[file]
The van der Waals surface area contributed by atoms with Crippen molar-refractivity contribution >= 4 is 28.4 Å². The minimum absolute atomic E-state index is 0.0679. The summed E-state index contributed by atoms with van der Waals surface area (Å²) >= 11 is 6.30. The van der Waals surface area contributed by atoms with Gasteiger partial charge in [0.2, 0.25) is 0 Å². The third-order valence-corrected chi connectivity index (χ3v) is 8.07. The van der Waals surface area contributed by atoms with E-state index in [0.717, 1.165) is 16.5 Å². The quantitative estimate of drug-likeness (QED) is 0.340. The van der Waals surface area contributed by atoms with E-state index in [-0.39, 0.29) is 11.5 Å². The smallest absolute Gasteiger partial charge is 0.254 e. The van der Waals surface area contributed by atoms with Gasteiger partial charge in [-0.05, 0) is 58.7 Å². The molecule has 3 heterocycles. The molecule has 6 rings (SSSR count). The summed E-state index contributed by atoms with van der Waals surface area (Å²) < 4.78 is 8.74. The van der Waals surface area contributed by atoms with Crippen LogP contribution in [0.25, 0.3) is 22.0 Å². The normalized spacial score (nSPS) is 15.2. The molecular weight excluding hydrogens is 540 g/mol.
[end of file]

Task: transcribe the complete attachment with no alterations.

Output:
The van der Waals surface area contributed by atoms with Crippen molar-refractivity contribution >= 4 is 28.4 Å². The minimum absolute atomic E-state index is 0.0679. The summed E-state index contributed by atoms with van der Waals surface area (Å²) >= 11 is 6.30. The van der Waals surface area contributed by atoms with Gasteiger partial charge in [0.2, 0.25) is 0 Å². The third-order valence-corrected chi connectivity index (χ3v) is 8.07. The van der Waals surface area contributed by atoms with E-state index in [0.717, 1.165) is 16.5 Å². The quantitative estimate of drug-likeness (QED) is 0.340. The van der Waals surface area contributed by atoms with E-state index in [-0.39, 0.29) is 11.5 Å². The smallest absolute Gasteiger partial charge is 0.254 e. The van der Waals surface area contributed by atoms with Gasteiger partial charge in [-0.05, 0) is 58.7 Å². The molecule has 3 heterocycles. The molecule has 6 rings (SSSR count). The summed E-state index contributed by atoms with van der Waals surface area (Å²) < 4.78 is 8.74. The van der Waals surface area contributed by atoms with Crippen LogP contribution in [0.25, 0.3) is 22.0 Å². The normalized spacial score (nSPS) is 15.2. The molecular weight excluding hydrogens is 540 g/mol.